Dracaena was the ornamental plant genus most frequently imported into the United States between 2005 and 2009 (Liebhold et al., 2012). This genus consists of ≈40 different species, including D. sanderiana Sander ex Mast. (lucky bamboo) and D. marginata Lam. (red-edged dracaena). In a survey conducted in 2011, Merritt et al. (2012) found that among ornamental nurseries in Florida participating in the U.S.–Canadian Greenhouse Certification Program, Dracaena species were most frequently exported to Canada, and most of these plants were produced from imported cuttings. Because of the high numbers of Dracaena cuttings that are imported into the United States and exported as potted plants to Canada, it is crucial to be vigilant about potential pests and pathogens on imported cuttings.

Several diseases are common on Dracaena species in the United States and in Florida. These include fungal diseases such as anthracnose (Colletotrichum spp.), Botrytis blight, and fusarium stem rot as well as bacterial diseases such as Erwinia leaf rot and stem spot (Daughtrey and Chase, 1992). In Florida, 86 diseases have been reported on Dracaena spp. Of these 86 diseases, seven are bacterial, one is viral, and 78 are fungal (Alfieri et al., 1994), yet there are many potential pests and pathogens currently not in the United States that could potentially be imported with Dracaena plant materials.

In 2009, a lucky bamboo plant (Dracaena sanderiana) with anthracnose symptoms was collected from a grocery store in Florida. The associated fungus was identified as Colletotrichum dracaenophilum (<http://www.freshfromflorida.com/Divisions-Offices/Plant-Industry/Plant-Industry-Publications/Tri-ology-FDACS-DPI/Volume-48-Number-1-January-February-2009>), which has not yet been reported in the scientific literature for Florida or anywhere else in the United States. The pathogen was thought to have been introduced into Florida on lucky bamboo propagation material from Asia. On 23 Mar. 2012, a shipment from a Canadian nursery of lucky bamboo with anthracnose symptoms was intercepted by the Customs and Border Patrol at the U.S. port of entry in Blaine, WA. Again, C. dracaenophilum was associated with this disease (Balaam, personal communication) and is now considered a reportable pathogen of lucky bamboo by USDA-APHIS (Customs and Border Patrol, 2012). In addition to C. dracaenophilum, members of the Colletotrichum gloeosporioides species complex might be able to infect lucky bamboo, because this pathogen can attack many different plant hosts.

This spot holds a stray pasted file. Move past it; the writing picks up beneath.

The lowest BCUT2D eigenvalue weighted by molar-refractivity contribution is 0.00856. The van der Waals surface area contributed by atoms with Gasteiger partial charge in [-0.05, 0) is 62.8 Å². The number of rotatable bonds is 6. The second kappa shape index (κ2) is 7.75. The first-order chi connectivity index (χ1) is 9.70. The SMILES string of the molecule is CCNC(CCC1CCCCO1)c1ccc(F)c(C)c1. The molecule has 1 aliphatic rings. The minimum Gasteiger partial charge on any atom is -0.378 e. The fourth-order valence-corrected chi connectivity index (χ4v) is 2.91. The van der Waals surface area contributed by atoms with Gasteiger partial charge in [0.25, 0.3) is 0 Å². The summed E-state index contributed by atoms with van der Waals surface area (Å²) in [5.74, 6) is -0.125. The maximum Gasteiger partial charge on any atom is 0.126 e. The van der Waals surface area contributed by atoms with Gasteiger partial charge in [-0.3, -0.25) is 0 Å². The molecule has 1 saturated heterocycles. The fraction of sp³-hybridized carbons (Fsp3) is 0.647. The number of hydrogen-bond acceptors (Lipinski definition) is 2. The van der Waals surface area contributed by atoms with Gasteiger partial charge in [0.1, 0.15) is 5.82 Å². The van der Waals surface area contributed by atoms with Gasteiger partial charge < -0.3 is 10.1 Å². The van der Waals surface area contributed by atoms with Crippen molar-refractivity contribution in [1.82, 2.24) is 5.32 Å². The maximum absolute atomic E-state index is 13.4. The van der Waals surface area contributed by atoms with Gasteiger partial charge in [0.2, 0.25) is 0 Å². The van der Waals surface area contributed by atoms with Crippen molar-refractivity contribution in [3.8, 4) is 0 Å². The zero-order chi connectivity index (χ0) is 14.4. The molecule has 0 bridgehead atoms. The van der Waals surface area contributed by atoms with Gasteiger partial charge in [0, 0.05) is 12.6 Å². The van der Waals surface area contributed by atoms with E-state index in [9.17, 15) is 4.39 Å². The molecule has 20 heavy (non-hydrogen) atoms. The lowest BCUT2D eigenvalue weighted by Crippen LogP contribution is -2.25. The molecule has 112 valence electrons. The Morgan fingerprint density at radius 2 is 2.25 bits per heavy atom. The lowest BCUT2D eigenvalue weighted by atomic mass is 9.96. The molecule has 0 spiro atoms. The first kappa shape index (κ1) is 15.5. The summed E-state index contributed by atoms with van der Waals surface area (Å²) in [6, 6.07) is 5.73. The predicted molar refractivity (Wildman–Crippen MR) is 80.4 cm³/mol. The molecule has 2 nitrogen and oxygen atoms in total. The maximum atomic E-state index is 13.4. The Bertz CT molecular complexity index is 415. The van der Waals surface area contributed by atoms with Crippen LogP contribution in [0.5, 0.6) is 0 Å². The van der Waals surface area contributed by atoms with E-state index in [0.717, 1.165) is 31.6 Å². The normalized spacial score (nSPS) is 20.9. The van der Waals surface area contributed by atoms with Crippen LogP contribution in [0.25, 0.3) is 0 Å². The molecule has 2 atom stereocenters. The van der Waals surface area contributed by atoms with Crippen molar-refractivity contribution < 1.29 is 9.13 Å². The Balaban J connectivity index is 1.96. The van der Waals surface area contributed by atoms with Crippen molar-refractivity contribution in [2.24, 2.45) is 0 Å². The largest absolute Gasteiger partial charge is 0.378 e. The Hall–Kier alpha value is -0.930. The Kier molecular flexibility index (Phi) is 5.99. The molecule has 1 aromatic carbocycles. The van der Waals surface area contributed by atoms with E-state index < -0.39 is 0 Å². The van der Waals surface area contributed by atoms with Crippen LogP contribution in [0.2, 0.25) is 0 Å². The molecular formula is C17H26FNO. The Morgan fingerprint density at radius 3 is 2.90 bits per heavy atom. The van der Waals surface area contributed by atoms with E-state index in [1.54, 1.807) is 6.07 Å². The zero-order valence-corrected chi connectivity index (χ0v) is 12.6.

In Spring 2012 and 2013, lucky bamboo plants (D. sanderiana) were observed in retail stores in Gainesville, FL, with typical anthracnose symptoms. These plants had beige lesions surrounded by a dark brown border on the stalk of the plants, and these later became necrotic and spread to the entire stalk. Numerous black fruiting bodies (acervuli) containing typical Colletotrichum conidia and setae were visible within the lesions (Fig. 1a), and several leaves had wilted and abscised from the plants. According to store personnel, healthy-looking plants developed symptoms ≈2 weeks after arriving at the stores, suggesting that plants were already infected when they arrived in the United States but were asymptomatic. Although C. dracaenophilum had been previously isolated from a lucky bamboo plant in Florida (<http://www.freshfromflorida.com/Divisions-Offices/Plant-Industry/Plant-Industry-Publications/Tri-ology-FDACS-DPI/Volume-48-Number-1-January-February-2009>), Koch’s postulates were not performed. Moreover, it was not demonstrated unequivocally that asymptomatic plants could carry the pathogen, and methods of control were not tested.